It is stated, however, that should the machine be forced to descend on the water, the boat-built hull would keep it afloat for an indefinite period, while special air bags mounted under the lower plane, would give the necessary lateral stability on the water.
  The two Bristol "Jupiter" engines are mounted on a structure independent of the wing structure, in the form of two sets of struts forming the letter "M" as seen in side elevation. The accessibility of the two engine units is well brought out in the photographs, and it may be added that the petrol tanks, which are placed between the engines, are separated from them by fire-proof bulkheads. Perhaps, according to British ideas, a preferable arrangement would have been to place the tanks in or on the top plane, giving direct gravity feed to the engines, but doubtless Signor Caproni was induced to place them between the engines by his desire to concentrate all heavy weights as far as possible so as to maintain good manoeuvrability.
  The pilot's cockpit is placed in line with the leading edge of the lower plane, below and slightly aft of the front engine. In view of the proximity of the tips of the front propeller, the substantial wind-screen fitted does not appear to be an unnecessary precaution.
  Of the two cockpits for the gunners, one is arranged in the extreme nose, where the field of fire forward, and, in fact, throughout the whole hemisphere, is particularly unrestricted, while the rear gunner is situated just aft of the wing, where he commands a view and a more or less unrestricted field of fire in all directions, except forward, downward, and to some extent aft, where his field of fire is to some extent blanketed by the biplane tail. Altogether the machine seems well designed for self-protection against attackers. Its main function, is, as already stated, that of a night-bomber, and bombs to the weight of 800 kgs. (1,760 lbs.) may be carried.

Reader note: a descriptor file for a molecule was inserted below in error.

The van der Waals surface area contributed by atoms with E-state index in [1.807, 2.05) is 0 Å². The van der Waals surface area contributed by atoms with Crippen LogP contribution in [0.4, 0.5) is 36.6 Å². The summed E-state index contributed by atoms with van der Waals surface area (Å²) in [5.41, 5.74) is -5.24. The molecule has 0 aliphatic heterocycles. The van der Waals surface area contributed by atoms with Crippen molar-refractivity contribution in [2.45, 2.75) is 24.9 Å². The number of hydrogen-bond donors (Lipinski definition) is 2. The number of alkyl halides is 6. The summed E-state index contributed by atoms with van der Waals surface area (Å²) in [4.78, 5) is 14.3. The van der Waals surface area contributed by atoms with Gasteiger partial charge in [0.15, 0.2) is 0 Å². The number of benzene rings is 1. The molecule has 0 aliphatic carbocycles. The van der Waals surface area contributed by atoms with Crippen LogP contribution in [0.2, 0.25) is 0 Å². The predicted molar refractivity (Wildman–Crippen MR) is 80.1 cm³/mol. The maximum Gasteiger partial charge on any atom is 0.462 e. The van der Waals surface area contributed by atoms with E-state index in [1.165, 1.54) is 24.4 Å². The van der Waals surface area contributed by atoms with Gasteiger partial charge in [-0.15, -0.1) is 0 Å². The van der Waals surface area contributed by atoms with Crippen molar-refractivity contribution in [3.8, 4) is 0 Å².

During preliminary flight tests it was found that the Caproni 80, carrying a useful load of 1,400 kgs. (3,080 lbs.), would fly level, or even climb slightly on one engine at a height of 3,300 ft. In later tests the following climbs were accomplished: the useful load in this case being 1.950 kgs. (4,300 lbs.) :- 1,000 m. (3,300 ft.) in 5 m. 355.; 2,000 m. (6,600 ft.) in 12 m. 55s.; 3,000 m. (10,000 ft.) in 21 m. 10s.; 4,000 m. (13,000 ft.) in 32 m. 10s. and 4,500 m. (14,800 ft.) in 41 mins.
  These performances were obtained without engine cowlings, and it is expected that with engine cowls and different propellers (a certain amount of experimenting still remains to be done to find the most suitable propellers for the somewhat peculiar conditions of the tandem arrangement), even better results will be obtained.
  The weight of the machine empty is 2,900 kgs. (9.500 lbs.). The useful load will depend upon the performance required. If a ceiling of 2,000 m. is considered sufficient, the useful load can be as high as 3,300 kgs. (11,000 lbs.)
  With the engine uncowled the top speed was 175 kms./hr. (109 m.p.h.), but it is expected that this will be considerably improved upon when the modifications indicated have been carried out. The landing speed is stated to be 71 kms./hr. (44 m.p.h.), which seems extremely low. As no figures are available relating to the wing area, it is not possible to form an opinion as to whether or not this figure for the stalling speed is likely to be accurate.
У Са 73 верхнее крыло меньшего размаха (18,00м) не имело элеронов, а размах стабилизатора составлял 6,25 м.
Caproni Ca 73
AN ITALIAN SERVICE FLIGHT: One incident during General Balbo's (Italian Under-Secretary for Air) air tour of the stations on the Egean Sea, and in Cirenaica and Tripolitania. Inspecting an Escadrille of Capronis and Ansaldos at Berka (Bengazi).
THE CAPRONI 80: A night-bomber fitted with two Bristol "Jupiters" mounted in tandem. Three-quarter front view.
THE CAPRONI 80: View showing mounting of the two Bristol "Jupiter" engines. The petrol tanks are placed between the engines.
THE CAPRONI 80: This front view gives an excellent idea of the slope of the inter-plane struts.
Aerial visitors to the Lido: A flight of twin-engine Capronis of the Italian Air Force paying an official visit to the scene of the Schneider Contest.